The meeting lasted an hour. We were so pissed off by the time it was over. Again and again, Asshole made snarky comment after snarky comment. I can’t remember the last time I was around anyone who was so rude and condescending. I could tell he pissed off some of the other people at the table, too, because he was equally dismissive of their concerns or suggestions for helping BG. He also said it’d be easier if she’d just continue with her private therapies. I should’ve asked why he thought a kid with no problems needed private therapies, but I didn’t.

When it was wrapping up, the resource lady asked if she could keep a copy of BG’s evaluation. If she’s anything like the resource lady that I worked with years ago, she’ll probably try to help out BG whether she has an IEP or not. (The resource lady at my old school was an absolute saint and would include the kids whose parents would allow testing since she knew they needed help anyway.) The guidance counselor also asked for a copy.

“You can have this,” Asshole said and tossed it to the other end of the table. “I don’t need it.”

Perfect way to wrap things up.

I don’t get how someone who has never met my child, never heard the first teacher’s report about her, who wouldn’t even look at a psychological evaluation that’s sitting in front of him could just make up his mind and act like that. The lack of professionalism blew my mind.

After we left and discussed how horribly it went with that guy, my husband said he was going to talk to the principal and tell him that under no circumstance should that psychologist have anything to do with evaluating BG. Ultimately, all she needs is a 504 Plan with some accommodations in place, since we can continue taking her to therapies. And I know for a fact that we don’t need Asshole to initiate that. It’d be nice if those therapies were supplemented so she can make progress more quickly, but I’d rather keep things the way they are than have that douche anywhere near her.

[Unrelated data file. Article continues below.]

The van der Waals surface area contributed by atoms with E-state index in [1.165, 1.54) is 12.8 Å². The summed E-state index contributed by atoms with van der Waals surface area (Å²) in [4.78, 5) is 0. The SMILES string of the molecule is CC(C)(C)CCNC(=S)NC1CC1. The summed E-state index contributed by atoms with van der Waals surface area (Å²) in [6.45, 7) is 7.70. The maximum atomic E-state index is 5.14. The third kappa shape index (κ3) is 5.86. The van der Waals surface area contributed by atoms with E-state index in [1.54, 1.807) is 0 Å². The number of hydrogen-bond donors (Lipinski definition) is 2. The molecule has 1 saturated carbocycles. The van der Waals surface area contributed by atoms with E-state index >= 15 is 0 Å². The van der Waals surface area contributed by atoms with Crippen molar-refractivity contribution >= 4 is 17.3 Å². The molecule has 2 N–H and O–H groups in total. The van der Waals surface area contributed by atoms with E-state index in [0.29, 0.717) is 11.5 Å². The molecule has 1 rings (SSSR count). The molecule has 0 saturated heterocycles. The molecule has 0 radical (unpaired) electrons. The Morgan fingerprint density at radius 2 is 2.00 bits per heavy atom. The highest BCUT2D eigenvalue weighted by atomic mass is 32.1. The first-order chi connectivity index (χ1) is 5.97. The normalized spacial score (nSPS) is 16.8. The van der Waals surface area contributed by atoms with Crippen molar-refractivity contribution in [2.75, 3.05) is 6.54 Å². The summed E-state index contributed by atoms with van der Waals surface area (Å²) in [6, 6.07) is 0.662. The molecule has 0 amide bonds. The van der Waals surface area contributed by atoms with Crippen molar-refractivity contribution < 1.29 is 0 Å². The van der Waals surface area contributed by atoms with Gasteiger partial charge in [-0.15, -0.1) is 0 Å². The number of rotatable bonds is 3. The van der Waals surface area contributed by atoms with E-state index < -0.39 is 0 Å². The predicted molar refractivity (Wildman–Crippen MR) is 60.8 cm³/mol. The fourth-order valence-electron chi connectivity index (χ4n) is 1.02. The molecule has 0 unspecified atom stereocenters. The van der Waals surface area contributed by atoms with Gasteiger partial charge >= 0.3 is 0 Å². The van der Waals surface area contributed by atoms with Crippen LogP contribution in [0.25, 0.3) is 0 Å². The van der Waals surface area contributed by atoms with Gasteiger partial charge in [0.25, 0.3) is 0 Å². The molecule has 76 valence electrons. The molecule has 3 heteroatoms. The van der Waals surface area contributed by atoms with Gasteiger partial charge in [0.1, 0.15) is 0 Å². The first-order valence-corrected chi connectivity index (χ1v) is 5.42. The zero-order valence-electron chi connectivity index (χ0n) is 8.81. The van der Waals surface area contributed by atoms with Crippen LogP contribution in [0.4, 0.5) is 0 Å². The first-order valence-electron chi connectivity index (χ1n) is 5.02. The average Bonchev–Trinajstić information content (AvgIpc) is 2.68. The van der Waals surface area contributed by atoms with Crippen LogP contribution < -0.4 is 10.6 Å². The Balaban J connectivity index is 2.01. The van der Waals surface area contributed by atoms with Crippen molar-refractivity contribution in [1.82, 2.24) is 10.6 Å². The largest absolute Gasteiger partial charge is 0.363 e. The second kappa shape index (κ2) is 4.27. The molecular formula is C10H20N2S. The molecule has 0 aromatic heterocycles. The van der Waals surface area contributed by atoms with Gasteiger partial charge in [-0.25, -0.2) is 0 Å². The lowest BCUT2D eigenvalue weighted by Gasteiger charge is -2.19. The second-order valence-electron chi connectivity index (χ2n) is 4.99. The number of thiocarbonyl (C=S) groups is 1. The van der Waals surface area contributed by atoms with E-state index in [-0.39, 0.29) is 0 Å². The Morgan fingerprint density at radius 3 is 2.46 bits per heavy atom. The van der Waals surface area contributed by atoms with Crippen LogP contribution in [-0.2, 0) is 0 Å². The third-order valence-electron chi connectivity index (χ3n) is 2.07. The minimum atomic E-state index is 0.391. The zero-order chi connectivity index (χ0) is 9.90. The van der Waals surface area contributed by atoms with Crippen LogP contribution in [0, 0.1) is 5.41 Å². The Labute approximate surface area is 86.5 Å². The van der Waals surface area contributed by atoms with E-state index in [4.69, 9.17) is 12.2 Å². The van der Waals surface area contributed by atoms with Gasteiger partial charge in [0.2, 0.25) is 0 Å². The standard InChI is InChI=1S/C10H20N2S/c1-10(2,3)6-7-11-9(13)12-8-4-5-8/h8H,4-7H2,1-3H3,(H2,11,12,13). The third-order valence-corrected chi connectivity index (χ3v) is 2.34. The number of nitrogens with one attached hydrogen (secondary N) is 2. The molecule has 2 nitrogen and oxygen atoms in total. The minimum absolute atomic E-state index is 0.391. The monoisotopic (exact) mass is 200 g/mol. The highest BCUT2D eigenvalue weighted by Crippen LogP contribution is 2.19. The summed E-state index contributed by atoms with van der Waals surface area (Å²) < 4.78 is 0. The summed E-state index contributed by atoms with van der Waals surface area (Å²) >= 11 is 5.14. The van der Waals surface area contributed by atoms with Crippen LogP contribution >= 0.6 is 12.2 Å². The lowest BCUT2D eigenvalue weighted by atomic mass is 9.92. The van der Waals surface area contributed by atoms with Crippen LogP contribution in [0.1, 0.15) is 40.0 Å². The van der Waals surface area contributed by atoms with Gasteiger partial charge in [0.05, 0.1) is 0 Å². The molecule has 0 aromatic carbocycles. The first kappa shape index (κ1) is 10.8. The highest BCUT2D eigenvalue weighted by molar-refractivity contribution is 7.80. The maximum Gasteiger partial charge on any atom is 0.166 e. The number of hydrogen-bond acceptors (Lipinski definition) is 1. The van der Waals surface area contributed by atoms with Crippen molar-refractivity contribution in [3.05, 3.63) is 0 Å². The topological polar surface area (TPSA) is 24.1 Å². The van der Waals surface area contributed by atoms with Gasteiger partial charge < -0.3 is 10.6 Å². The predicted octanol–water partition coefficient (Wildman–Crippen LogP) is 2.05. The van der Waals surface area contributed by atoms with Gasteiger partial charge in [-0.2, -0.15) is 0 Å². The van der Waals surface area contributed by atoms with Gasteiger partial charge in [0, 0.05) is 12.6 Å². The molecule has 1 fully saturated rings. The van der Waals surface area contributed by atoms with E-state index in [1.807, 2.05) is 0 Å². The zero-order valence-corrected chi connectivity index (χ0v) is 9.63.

On a positive note, I texted BG’s speech therapist yesterday morning about the tonsillectomy and said she’d miss next week. After her appointment yesterday afternoon, she told me she looked at her tonsils and was shocked at how large they are. She said that she’s had some patients in the past who had tonsillectomies that made incredible progress afterwards. She said when the tonsils are so large, it can push the tongue forward and cause speech issues. She said it’s not a guarantee that it’ll help with that too, but to keep our fingers crossed.

It’s amazing how much removing those tonsils could help. It will theoretically make the sleep apnea go away, which means she’ll get a more restful sleep. One of her doctors said that sleep apnea can cause ADHD like symptoms, so maybe those symptoms will improve. I’m sure that being more well rested would reduce her crankiness. And removing them might be able to help with her speech issues. It won’t help much as far as some of the other issues go, but that is still a lot. ❤

She Forgot She Is A Girl

If we were having coffee, I’d tell you that I actually wouldn’t mind brewing you a cup today. We had a 3-day cool down, which ends this afternoon, but it was still a crisp 58 degrees this morning. Yesterday the high was 79, and between that and a breeze, it was absolutely glorious. We will return to the high 80s and 90s starting today for lord knows how long, but the reprieve from the heat was much appreciated.

We’ve had a pretty good week. The boy got his progress report on Thursday and had all As and one B. That’s a huge improvement from the three report cards he got in fifth grade (for his school, they only get report cards the last half of fifth grade; the rest of their 5.5 years there, they simply tell us whether they’re meeting expectations or not). Middle school is looking good on him so far.

The girl also got a progress report, and it said she is meeting expectations. We will have a 504 Plan meeting with her school on Tuesday. The VP was supposed to get stuff going on speech and occupational therapy services through the school before the school year started, but we found out that he has done nothing. (No surprise there, I could write a whole post on that guy.) So we’ll talk about that and other possible accommodations. Her teacher hasn’t had any complaints, so there probably won’t be a lot accommodations wise at this point, aside from stuff like preferential seating and using noise-canceling headphones. (She already takes care of that, but I guess it’d be good to get it in writing.) She manages okay until she gets home, and then she lets all of her pent-up frustrations loose.

I have been getting so cracked up at some of the papers BG brings home. Sometimes — mostly with math — she’ll scratch out the problem and write her own and answer that. “I don’t like their yucky questions,” she said. “I want my own problems.”